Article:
Also, if you happen to be using Django, PyCharm (professional) will re-launch the server if you make changes to the code. So if you are looking at your web page and notice a problem, you can make a change to the code and switch back to the web page and as you do, either the running application or the debugged application will re-launch and the new code will be running when you refresh the page. Again, not really edit-and-continue but a pretty rapid way to make a change and test.


After all I found a useful and acceptable workaround for my question. It works in PyCharm Community Edition 3.1.2 and I assume it will do in commercial edition as well. I tested on a mid-scale project using Python 2.7.6, PySide (Qt) with one main window and 20+ widgets, tabs, whatever. Follow these steps...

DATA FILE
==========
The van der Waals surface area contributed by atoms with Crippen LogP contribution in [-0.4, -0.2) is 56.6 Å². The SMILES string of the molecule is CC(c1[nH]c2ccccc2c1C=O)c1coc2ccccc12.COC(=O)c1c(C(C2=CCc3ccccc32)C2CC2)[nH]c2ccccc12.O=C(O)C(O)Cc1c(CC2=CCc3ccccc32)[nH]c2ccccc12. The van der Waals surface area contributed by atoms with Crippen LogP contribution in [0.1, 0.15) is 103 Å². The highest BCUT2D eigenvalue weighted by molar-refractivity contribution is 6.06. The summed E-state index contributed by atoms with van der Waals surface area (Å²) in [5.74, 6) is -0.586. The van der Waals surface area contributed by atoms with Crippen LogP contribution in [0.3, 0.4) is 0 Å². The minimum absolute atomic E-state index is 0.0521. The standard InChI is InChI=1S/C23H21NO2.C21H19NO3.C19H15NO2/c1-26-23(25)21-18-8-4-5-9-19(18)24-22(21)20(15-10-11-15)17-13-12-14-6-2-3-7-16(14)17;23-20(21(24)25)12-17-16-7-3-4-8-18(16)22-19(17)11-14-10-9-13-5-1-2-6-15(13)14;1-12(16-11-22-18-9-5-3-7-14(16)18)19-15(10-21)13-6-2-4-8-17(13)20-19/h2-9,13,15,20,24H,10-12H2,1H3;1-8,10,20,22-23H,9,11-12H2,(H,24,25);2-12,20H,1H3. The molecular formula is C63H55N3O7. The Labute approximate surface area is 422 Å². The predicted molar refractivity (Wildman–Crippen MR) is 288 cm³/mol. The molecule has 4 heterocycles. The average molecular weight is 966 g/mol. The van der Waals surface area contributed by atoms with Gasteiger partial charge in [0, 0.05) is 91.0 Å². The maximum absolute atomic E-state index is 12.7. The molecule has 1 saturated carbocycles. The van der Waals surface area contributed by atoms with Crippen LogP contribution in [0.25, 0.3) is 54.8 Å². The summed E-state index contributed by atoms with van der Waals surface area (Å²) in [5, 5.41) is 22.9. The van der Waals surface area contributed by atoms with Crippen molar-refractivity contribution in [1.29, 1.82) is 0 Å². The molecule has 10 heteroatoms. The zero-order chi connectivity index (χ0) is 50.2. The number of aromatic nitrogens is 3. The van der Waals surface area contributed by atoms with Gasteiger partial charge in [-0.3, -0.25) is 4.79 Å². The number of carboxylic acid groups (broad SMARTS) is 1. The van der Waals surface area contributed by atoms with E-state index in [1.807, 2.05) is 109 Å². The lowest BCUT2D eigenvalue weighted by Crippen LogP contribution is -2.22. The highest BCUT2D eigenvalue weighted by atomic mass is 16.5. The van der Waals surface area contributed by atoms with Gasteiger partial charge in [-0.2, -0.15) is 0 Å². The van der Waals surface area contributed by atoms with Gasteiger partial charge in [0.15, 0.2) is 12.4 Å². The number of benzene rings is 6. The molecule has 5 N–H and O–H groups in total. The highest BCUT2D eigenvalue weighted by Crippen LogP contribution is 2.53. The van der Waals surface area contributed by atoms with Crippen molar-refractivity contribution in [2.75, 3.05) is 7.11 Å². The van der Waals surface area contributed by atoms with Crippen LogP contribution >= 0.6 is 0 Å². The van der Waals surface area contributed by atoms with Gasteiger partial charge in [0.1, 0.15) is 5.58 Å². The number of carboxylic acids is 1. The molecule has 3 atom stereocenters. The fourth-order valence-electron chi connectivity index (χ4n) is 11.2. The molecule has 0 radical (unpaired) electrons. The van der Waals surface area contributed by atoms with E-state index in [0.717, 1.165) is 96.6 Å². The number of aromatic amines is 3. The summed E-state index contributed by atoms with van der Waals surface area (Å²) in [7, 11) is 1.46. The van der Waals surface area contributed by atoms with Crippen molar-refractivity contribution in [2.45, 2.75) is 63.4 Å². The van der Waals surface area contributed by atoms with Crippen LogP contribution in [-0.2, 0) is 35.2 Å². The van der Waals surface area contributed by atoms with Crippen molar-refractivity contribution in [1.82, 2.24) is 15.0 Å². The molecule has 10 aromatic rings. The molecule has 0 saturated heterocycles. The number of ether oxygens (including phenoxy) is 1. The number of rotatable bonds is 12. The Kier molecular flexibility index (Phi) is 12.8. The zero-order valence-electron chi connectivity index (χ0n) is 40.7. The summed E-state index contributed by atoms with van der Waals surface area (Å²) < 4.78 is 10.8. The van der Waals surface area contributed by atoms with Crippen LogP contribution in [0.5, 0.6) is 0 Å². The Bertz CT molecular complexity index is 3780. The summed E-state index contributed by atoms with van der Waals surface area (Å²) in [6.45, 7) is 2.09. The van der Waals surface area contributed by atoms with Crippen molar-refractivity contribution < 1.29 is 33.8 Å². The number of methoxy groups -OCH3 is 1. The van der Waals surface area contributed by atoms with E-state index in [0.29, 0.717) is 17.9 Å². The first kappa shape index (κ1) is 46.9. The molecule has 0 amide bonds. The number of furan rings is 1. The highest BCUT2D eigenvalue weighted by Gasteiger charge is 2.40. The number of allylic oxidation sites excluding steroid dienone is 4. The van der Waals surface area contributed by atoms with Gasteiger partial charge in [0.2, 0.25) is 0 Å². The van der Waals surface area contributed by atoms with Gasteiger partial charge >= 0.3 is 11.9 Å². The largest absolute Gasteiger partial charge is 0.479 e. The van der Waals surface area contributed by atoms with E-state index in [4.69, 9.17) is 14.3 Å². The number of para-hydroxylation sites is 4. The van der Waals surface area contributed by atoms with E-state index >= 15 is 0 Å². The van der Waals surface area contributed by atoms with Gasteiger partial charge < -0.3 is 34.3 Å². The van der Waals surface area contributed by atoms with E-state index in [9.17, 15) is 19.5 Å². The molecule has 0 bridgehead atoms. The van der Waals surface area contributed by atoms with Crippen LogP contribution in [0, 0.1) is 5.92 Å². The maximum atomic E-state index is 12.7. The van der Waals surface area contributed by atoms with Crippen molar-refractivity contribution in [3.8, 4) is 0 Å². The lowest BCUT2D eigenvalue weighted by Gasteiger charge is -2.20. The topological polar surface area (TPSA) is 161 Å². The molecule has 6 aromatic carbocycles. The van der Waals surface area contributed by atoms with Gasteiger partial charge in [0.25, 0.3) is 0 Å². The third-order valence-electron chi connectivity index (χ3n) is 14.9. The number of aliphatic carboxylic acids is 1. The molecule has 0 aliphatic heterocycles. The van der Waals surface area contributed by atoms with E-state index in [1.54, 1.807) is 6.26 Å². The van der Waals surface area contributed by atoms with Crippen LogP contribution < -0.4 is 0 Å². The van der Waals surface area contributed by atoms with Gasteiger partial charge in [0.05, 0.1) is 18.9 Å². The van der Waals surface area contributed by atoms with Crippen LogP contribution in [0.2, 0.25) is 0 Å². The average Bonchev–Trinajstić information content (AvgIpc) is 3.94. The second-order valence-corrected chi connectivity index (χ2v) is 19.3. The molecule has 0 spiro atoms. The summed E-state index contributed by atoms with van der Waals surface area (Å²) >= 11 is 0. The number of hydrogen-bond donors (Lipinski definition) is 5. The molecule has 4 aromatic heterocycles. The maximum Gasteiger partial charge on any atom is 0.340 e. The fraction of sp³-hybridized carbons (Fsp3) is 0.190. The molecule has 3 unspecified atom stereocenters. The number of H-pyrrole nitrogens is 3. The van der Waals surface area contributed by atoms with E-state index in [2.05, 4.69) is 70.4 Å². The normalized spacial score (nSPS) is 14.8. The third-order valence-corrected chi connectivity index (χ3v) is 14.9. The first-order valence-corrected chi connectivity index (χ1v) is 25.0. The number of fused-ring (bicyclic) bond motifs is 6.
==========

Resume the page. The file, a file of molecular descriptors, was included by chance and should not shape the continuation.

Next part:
1. Work in PyCharm on a python project :-)
  2. Execute your code in Debug mode (did not tried Release so far)
  3. Edit some code in one your modules imported during the life of your program
  4. Make your program pause. To achieve this, you can click the "Pause" button of in PyCharms Debug view and then any place in your applications main window where it would need to do something (for example on a tab header). If you have a long a running task and no UI, you may place a breakpoint in a place your program often comes by.
  5. In the Debug view, switch to the Console tab. There is a button on the left Show command line. Click this.
  6. In the console, type in reload(MyModifiedModule) if this call fails, write import MyModifiedModule and try again.